Family members were asked to hold their applause until the end, but that didn’t stop the tears or shout-outs to the 25 students who crossed the stage at the U.S. Education Department on Wednesday morning to receive their D.C. diplomas.
“You did it!” rang a voice from the audience, speaking for just about everyone.
In a week when seniors across the city are turning their tassels, this celebration was especially sweet and hard-earned. The graduates were developmentally disabled students who spent their last year of high school in Project SEARCH, a work-study program run jointly by D.C. Public Schools and the D.C. Department of Disability Services. Instead of going to class fulltime, they were assigned to a federal agency (either Labor, Health and Human Services or Education), where they learned basic office skills and got a taste of life in a professional setting.
But graduates and their families said the value of the program transcended job training. It showed them, they said, a path out of the shadows.
“It opened me up a lot. I’m a shy guy,” said Michael Francis, 20, who came to SEARCH on the recommendation of his counselor at Anacostia High School. He spent the year at the Administration for Children and Families at HHS. “It just pulled me out of my shell,” he said.
Troy Booker was reluctant to even leave his home in Southeast Washington, said his mother, Denise Booker. One reason was the environment at Coolidge High School, where the 19-year-old was taunted.
“They kept calling me retarded because I was in special ed,” he said.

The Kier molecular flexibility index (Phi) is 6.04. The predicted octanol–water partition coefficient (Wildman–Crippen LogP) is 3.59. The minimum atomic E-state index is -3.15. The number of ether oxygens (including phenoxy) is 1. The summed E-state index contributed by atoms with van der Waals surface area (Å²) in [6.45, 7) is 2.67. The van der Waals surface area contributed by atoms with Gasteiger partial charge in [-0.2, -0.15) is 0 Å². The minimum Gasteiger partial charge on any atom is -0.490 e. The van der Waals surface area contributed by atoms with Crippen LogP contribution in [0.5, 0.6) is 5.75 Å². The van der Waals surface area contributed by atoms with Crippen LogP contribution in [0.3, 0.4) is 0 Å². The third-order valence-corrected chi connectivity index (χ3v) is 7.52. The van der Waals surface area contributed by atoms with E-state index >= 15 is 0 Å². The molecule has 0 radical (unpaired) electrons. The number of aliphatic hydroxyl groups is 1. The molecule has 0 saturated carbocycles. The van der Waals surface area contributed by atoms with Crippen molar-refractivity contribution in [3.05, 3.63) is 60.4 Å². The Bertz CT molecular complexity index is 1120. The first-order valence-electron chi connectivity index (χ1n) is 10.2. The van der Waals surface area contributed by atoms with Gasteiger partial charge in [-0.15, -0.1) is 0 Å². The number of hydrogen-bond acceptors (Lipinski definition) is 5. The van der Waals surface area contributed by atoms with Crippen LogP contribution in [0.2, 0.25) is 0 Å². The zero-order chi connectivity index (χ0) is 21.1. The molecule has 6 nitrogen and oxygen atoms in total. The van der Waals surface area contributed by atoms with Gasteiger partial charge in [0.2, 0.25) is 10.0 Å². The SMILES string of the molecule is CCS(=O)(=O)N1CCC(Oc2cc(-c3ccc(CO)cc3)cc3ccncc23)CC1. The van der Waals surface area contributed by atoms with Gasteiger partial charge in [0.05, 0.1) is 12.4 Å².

Education Secretary Arne Duncan addressed the graduates at the department’s Barnard Auditorium, urging them to regard SEARCH as just the beginning.
“Anyone who doubts you, just use that as motivation to go to the next level,” Duncan said.
The District’s SEARCH program is one of 150 similar projects in 39 states and four countries. Students must apply to the program and be accepted by a selection committee.
Francis, Booker and four other students formed a tight cohort at HHS, where they learned scanning, copying and computer skills under the guidance of teachers and coaches. They also received tutorials in how to dress for office work and present themselves to potential employers.
“This was my first time in an office building,” said Brittany Prue, 21, a senior at High Road Academy, a school for students with learning disabilities where she had been placed by the District before coming to SEARCH.
District officials said programs such as SEARCH, which is in its second year, will become increasingly important to the school system’s 2,700 special education students, half of whom are 16 or older. As they “age out” of the system at 22, they’ll need skills to sustain them in the workplace.
Richard Nyankori, the District’s outgoing deputy chancellor for special education, said the transition from school to work “must be a poverty-breaking activity” for students.
“If it’s not, we’re not doing this transition well,” Nyankori said. “Most of our kids with disabilities live in poverty. They are almost destined to a life of poverty if we don’t do something about it.”
Nyankori’s vision was to land SEARCH graduates in entry-level federal agency jobs, where they would in time be eligible for benefits. However, just five of the 25 have jobs — three at HHS and one each at Labor and Education. D.C. schools spokesman Frederick Lewis said the remaining graduates are in “the job development pipeline” and are interviewing.
“Job coaches will continue working with these students over the summer so that they receive continued support in their job searches,” Lewis said.
“I’m hoping and praying,” Francis said.